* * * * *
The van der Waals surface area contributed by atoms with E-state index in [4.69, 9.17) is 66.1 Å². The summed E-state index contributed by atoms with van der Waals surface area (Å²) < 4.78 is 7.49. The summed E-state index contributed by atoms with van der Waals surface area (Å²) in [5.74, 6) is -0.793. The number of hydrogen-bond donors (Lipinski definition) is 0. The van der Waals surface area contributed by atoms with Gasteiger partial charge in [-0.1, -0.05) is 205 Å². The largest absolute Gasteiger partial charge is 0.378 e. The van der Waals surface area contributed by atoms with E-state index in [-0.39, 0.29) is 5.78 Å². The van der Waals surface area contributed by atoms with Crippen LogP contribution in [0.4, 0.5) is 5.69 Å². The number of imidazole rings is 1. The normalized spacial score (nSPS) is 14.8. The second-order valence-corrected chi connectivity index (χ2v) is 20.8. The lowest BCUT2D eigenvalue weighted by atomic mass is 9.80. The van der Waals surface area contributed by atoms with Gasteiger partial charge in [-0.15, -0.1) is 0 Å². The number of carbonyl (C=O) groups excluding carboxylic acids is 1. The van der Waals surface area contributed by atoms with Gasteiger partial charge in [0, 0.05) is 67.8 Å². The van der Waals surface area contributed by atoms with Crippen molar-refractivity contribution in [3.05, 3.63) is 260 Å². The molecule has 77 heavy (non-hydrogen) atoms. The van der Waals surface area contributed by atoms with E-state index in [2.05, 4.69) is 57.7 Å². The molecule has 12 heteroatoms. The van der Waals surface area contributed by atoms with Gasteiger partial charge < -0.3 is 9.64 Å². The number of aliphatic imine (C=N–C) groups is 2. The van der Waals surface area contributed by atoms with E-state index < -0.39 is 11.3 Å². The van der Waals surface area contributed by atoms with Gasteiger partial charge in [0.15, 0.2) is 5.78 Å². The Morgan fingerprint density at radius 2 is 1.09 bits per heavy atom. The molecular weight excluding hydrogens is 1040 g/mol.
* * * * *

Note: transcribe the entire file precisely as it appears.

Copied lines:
The van der Waals surface area contributed by atoms with E-state index in [4.69, 9.17) is 66.1 Å². The summed E-state index contributed by atoms with van der Waals surface area (Å²) < 4.78 is 7.49. The summed E-state index contributed by atoms with van der Waals surface area (Å²) in [5.74, 6) is -0.793. The number of hydrogen-bond donors (Lipinski definition) is 0. The van der Waals surface area contributed by atoms with Gasteiger partial charge in [-0.1, -0.05) is 205 Å². The largest absolute Gasteiger partial charge is 0.378 e. The van der Waals surface area contributed by atoms with E-state index in [-0.39, 0.29) is 5.78 Å². The van der Waals surface area contributed by atoms with Crippen LogP contribution in [0.4, 0.5) is 5.69 Å². The number of imidazole rings is 1. The normalized spacial score (nSPS) is 14.8. The second-order valence-corrected chi connectivity index (χ2v) is 20.8. The lowest BCUT2D eigenvalue weighted by atomic mass is 9.80. The van der Waals surface area contributed by atoms with Gasteiger partial charge in [-0.15, -0.1) is 0 Å². The number of carbonyl (C=O) groups excluding carboxylic acids is 1. The van der Waals surface area contributed by atoms with Gasteiger partial charge in [0, 0.05) is 67.8 Å². The van der Waals surface area contributed by atoms with Crippen molar-refractivity contribution in [3.05, 3.63) is 260 Å². The molecule has 77 heavy (non-hydrogen) atoms. The van der Waals surface area contributed by atoms with E-state index in [2.05, 4.69) is 57.7 Å². The molecule has 12 heteroatoms. The van der Waals surface area contributed by atoms with Gasteiger partial charge < -0.3 is 9.64 Å². The number of aliphatic imine (C=N–C) groups is 2. The van der Waals surface area contributed by atoms with E-state index < -0.39 is 11.3 Å². The van der Waals surface area contributed by atoms with Gasteiger partial charge in [0.15, 0.2) is 5.78 Å². The Morgan fingerprint density at radius 2 is 1.09 bits per heavy atom. The molecular weight excluding hydrogens is 1040 g/mol.